People watch runners race in the Boston Marathon in front of the Boston public library. AMY WORTHINGTON | Courtesy Photo

Boston Marathon attendees express gratitude


People watch runners race in the Boston Marathon in front of the Boston public library. AMY WORTHINGTON | Courtesy Photo

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If Iverson hadn’t slowed down, he would have been at the finish line when the bombs went off.

“I would have been right there at the finish … it’s probably a blessing, ultimately, that I wasn’t there, because I would have been there right on — that would have been my time. I would have been there about … 10 minutes give or take and that would have been right when the bomb sposedly went off,” Iverson said.

Amy Worthington, a BYU-Idaho alumna, was watching the race and had been standing near the finish line for three hours when she became friends with some women visiting Boston on spring break.

Worthington didn’t want to leave because she had a friend who was running in the marathon and hadn’t come through the finish line yet. She knew she needed to leave when her new acquaintances left for lunch, but convinced herself to stay for a cole more hours.

“Ten minutes later they came back, and they were like, ‘Hey, we were walking to lunch and, you know, we were thinking we should invite you. Do you want to come with us?’ and there was … that moment of hesitation where I wanted to stay, but I knew I needed to leave,” Worthington said.

They walked a cole of miles north for lunch, and Worthington received a text from a friend letting her know there had been bombings at the race, asking if she was OK.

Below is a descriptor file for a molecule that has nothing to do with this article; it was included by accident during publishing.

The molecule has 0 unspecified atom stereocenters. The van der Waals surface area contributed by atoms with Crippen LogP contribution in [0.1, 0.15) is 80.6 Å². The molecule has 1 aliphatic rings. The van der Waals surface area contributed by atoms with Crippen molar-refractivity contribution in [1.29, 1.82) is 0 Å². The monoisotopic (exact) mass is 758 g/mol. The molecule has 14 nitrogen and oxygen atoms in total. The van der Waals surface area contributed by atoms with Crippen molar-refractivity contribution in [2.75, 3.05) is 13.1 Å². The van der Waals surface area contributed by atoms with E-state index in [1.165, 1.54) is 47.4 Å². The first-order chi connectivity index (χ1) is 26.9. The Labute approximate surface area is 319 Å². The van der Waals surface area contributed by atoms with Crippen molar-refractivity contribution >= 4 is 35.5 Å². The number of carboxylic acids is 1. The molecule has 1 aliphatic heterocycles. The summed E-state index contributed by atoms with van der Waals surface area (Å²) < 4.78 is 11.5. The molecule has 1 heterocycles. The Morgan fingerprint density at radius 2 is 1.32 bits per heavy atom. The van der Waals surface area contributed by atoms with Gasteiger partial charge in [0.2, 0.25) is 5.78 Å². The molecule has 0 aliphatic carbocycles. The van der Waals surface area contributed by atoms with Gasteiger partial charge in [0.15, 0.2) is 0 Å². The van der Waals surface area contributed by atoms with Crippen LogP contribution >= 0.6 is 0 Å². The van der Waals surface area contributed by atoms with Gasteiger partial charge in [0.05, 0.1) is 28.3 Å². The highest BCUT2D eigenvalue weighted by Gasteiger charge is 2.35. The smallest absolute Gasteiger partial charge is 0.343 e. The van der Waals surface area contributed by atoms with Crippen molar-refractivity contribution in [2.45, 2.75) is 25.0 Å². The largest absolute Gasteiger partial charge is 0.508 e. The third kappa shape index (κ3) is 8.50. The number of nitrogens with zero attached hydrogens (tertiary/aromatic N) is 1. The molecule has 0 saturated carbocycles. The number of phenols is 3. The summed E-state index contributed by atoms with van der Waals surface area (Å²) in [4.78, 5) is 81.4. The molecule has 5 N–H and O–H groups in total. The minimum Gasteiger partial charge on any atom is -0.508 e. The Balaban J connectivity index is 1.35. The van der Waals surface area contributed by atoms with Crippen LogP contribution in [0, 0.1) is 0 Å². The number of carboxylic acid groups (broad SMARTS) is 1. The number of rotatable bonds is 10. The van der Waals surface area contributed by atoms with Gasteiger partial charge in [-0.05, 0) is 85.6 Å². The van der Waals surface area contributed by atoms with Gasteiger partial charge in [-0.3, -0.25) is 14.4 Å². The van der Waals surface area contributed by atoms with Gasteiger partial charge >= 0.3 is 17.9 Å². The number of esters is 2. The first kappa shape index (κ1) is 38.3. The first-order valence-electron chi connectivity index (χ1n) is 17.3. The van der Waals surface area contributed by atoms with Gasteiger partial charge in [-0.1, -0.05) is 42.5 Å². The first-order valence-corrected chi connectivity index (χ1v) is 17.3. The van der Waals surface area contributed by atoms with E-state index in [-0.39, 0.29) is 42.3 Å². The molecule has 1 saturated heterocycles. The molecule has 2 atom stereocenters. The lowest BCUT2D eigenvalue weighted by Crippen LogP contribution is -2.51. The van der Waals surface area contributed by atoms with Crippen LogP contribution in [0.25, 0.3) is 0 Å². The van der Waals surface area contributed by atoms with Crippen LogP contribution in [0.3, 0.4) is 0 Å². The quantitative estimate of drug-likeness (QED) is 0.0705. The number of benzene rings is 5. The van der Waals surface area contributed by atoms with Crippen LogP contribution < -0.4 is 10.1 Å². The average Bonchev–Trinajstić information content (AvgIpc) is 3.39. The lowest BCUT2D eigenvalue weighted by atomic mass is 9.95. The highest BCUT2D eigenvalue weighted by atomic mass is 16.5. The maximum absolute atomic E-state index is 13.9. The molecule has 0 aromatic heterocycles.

Worthington said it took her a minute to register what had happened, and that it didn’t make sense to her why anyone would bomb a race.

“All of a sudden I started to notice there’s hundreds of sirens. All of those things start to register, and you’re like, ‘I am living something you see in the news.’”

Later that night Worthington saw a photo in an online news story and noticed that where the ambulance was parked in the photo was exactly where she had been standing when she was watching the race.

“Had I stayed there, I would have been right where it happened. So, I’m grateful that those ladies came back, even though I’m sure they don’t know why they did,” Worthington said.

Monday was a state holiday for Massachusetts — Patriot’s day.

“It’s a day that celebrates the free and fiercely independent spirit that this great American city of Boston has reflected from the earliest days of our nation. And it’s a day that draws the world to Boston’s streets in a spirit of friendly competition,” President Barack Obama said in a statement on Monday.

Worthington said she feels fortunate she is safe, but has a hard time understanding why someone would cause such an event to happen.

“It’s sad to know that … we can’t even congregate as a gro of people and celebrate anything great anymore … we can’t come together and celebrate great athletes of the world. It saddens me to know that there are people in this world that have intents of hurting people,” Worthington said.

Even though Iverson wasn’t able to finish his race, he said the fact that a tragedy took place was taking precedence in his mind.

“It’s sad that they take such an amazing event because people were there from all over the world — I mean you saw people from India and Italy and China and Chile, and they all come for this great race, and yet its somewhat ruined forever — not to mention the terrible tragedies of the people that died and were injured. So [it’s] no big deal not to finish the race when that type of thing occurs,” Iverson said.



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